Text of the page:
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You are here: Contents > 2012 > Volume 21 Number 5 September 2012 > AORTIC VALVE DISEASE > Reduction Aortoplasty: Safe and Durable Treatment for Borderline Dilatation in Selected Patients

Reduction Aortoplasty: Safe and Durable Treatment for Borderline Dilatation in Selected Patients

Lars Niclauss, Dominique Delay, Patrick Ruchat, Ludwig Karl von Segesser

Department of Cardiovascular Surgery, CHUV, Lausanne, Switzerland

Background and aim of the study: In aortic valve surgery, the management of ascending aortic dilatation is not clearly defined. Guidelines recommend replacement at diameters of 50 mm, but the handling of borderline dilatation has not been detailed. Reduction aortoplasty has been proposed as a less invasive and safe option in the case of a smaller dilatation above the sinotubular junction.
Methods: Between 1999 and 2009, reduction aortoplasties with or without external reinforcement associated with aortic valve surgery were performed in 82 patients. The ascending aortic diameter was measured echocardiographically at a mean follow up (FU) of 32 months (FU was 91% complete).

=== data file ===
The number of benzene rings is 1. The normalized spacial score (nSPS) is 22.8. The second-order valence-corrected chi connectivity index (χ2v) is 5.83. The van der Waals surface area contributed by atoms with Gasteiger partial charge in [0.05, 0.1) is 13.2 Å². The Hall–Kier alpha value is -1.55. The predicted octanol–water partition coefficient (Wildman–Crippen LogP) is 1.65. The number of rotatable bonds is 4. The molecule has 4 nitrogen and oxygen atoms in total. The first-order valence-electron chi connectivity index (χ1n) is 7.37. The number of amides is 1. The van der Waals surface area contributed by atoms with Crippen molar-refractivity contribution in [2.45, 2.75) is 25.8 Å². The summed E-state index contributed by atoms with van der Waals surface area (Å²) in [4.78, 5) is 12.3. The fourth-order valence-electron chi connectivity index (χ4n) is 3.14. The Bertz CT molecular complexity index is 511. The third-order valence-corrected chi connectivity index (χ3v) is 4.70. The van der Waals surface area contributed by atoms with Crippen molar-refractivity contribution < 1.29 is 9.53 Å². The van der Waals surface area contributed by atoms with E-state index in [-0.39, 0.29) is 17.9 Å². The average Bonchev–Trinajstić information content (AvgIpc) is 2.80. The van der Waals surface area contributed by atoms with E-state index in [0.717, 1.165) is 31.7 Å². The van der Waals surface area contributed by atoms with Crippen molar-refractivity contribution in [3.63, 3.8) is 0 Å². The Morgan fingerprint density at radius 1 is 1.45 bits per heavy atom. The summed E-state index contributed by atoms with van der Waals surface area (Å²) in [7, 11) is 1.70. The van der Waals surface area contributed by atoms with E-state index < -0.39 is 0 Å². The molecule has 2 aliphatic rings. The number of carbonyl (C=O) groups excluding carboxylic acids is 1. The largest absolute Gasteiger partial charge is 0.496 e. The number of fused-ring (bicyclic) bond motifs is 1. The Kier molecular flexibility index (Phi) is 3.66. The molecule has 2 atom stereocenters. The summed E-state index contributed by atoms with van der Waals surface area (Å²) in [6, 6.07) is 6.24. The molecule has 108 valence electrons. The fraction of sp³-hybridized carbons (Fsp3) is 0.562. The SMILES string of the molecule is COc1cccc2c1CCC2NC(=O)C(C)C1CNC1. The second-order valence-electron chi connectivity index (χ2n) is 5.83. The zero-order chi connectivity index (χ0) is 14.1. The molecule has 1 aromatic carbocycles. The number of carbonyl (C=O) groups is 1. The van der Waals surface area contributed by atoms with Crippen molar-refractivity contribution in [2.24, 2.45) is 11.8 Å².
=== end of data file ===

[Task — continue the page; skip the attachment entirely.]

Results: The in-hospital mortality was 1.2%, and all patients were in NYHA class I or II. Echocardiography revealed a re-dilatation (≥5 mm) rate of 5.5%. One patient required reoperation. At univariate analysis, a preoperative dilatation >45 mm, persistent postoperative diameters >35 mm after reduction, and a younger age at the time of surgery

(≤65 years) were significant risk factors. Multivariate analysis confirmed the parameters for re-dilatation, and the area under the receiver operating curve was 0.85 for these three criteria. Mesh implantation, FU duration and bicuspid valve had no significant impact on outcome.
Conclusion: Reduction aortoplasty is a less-invasive option to handle borderline supra-coronary aneurysms in the case of concomitant valve surgery, compared to aortic replacement. The mortality remained low, and equal to that for simple aortic valve replacement. A large preoperative aortic diameter and age ≤65 years favored re-dilatation. Correct downsizing was technically demanding, but indispensable for long-term stabilization. Regard for these criteria could lead to numerous patients benefiting from this operative strategy, with good results.


The Journal of Heart Valve Disease 2012;21:584-590

Reduction Aortoplasty: Safe and Durable Treatment for Borderline Dilatation in Selected Patients

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